Just as important is the fact that the news events Fogarty covers as the editor of Laurant’s fictional weekly paper are equally true to life. Some authors might inject a terrorist into the mix or maybe a fantastic plot to focus the world’s attention on a small Virginia town. Laurant doesn’t do that. Instead, he makes his readers care about a dead body found on the side of the road, a football team trying to make the state championship game for the first time in a very long time, and the prospects that the county might have to spend a fortune building a new landfill.
That’s not to say that there isn’t some danger involved when Fogarty turns his attention to some of these issues. The dead body, for example, was a murder victim and the proposed new landfill might have some pretty shady characters involved in its construction.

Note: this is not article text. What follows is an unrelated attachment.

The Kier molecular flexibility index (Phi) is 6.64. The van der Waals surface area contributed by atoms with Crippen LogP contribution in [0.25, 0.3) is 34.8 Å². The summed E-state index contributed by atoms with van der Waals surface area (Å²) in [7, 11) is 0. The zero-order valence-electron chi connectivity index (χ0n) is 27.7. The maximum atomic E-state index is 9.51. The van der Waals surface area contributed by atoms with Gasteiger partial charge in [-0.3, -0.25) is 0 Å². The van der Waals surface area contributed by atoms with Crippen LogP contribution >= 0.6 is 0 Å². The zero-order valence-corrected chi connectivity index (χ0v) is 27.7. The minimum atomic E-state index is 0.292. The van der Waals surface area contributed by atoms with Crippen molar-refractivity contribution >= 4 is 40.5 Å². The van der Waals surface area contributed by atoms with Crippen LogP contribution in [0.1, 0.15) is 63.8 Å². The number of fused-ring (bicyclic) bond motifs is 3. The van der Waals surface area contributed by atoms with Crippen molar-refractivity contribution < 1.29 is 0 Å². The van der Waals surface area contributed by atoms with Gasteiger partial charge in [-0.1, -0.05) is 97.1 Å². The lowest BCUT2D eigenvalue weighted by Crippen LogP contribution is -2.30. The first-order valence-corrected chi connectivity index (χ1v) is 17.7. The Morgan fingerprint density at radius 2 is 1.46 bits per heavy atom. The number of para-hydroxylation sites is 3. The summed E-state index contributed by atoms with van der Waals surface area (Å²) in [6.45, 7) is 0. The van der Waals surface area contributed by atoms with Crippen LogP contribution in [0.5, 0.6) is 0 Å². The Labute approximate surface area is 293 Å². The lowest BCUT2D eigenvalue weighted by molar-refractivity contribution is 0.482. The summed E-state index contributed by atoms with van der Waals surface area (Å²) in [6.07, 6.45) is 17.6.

I could go on but I won’t. Let me just say that this is a truly excellent novel, written with care and precision by an author who knows his way around a newsroom and who, more importantly, doesn’t waste your time dragging in a lot of extraneous details that wouldn’t help the narrative but would slow you down.I highly recommend ‘The Kudzu Kid.’ — Michael Billington.
AUTHOR’S COMMENT: The best thing about this book was that it gave me the chance to use a lot of great stories I had accumulated during my years in newspapers. As we know, very few novels are all fiction.
SAMPLE CHAPTER: Available on Amazon.
LOCAL OUTLETS: Givens Books in Lynchburg, VA, Baines Books in Appomattox, VA.
OTHERWISE: The Kudzu Kid is listed on Amazon and Barnes & Noble.
PRICE: $8-$14 in stores, $10 on Amazon, $3.99 on Kindle.
CONTACT THE AUTHOR: Please do. You can reach me at firstname.lastname@example.org.